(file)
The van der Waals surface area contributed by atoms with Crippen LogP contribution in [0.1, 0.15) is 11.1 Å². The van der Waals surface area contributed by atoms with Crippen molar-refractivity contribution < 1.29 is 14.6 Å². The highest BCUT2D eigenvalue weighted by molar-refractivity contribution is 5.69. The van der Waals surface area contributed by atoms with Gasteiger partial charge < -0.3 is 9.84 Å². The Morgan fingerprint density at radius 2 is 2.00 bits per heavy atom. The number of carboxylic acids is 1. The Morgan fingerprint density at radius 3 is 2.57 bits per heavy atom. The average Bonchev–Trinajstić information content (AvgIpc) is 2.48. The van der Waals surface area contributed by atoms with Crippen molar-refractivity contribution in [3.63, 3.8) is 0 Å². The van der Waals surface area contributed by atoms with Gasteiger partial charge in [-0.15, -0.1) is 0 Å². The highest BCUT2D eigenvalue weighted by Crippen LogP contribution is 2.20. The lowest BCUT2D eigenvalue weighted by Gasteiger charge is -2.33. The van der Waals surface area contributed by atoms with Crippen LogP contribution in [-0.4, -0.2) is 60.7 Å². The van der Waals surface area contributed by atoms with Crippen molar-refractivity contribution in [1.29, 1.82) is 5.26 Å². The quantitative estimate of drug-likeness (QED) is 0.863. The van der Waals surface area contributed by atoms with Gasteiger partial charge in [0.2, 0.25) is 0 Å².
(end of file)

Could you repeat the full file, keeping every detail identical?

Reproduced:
The van der Waals surface area contributed by atoms with Crippen LogP contribution in [0.1, 0.15) is 11.1 Å². The van der Waals surface area contributed by atoms with Crippen molar-refractivity contribution < 1.29 is 14.6 Å². The highest BCUT2D eigenvalue weighted by molar-refractivity contribution is 5.69. The van der Waals surface area contributed by atoms with Gasteiger partial charge < -0.3 is 9.84 Å². The Morgan fingerprint density at radius 2 is 2.00 bits per heavy atom. The number of carboxylic acids is 1. The Morgan fingerprint density at radius 3 is 2.57 bits per heavy atom. The average Bonchev–Trinajstić information content (AvgIpc) is 2.48. The van der Waals surface area contributed by atoms with Crippen molar-refractivity contribution in [3.63, 3.8) is 0 Å². The van der Waals surface area contributed by atoms with Gasteiger partial charge in [-0.15, -0.1) is 0 Å². The highest BCUT2D eigenvalue weighted by Crippen LogP contribution is 2.20. The lowest BCUT2D eigenvalue weighted by Gasteiger charge is -2.33. The van der Waals surface area contributed by atoms with Crippen LogP contribution in [-0.4, -0.2) is 60.7 Å². The van der Waals surface area contributed by atoms with Crippen molar-refractivity contribution in [1.29, 1.82) is 5.26 Å². The quantitative estimate of drug-likeness (QED) is 0.863. The van der Waals surface area contributed by atoms with Gasteiger partial charge in [0.2, 0.25) is 0 Å².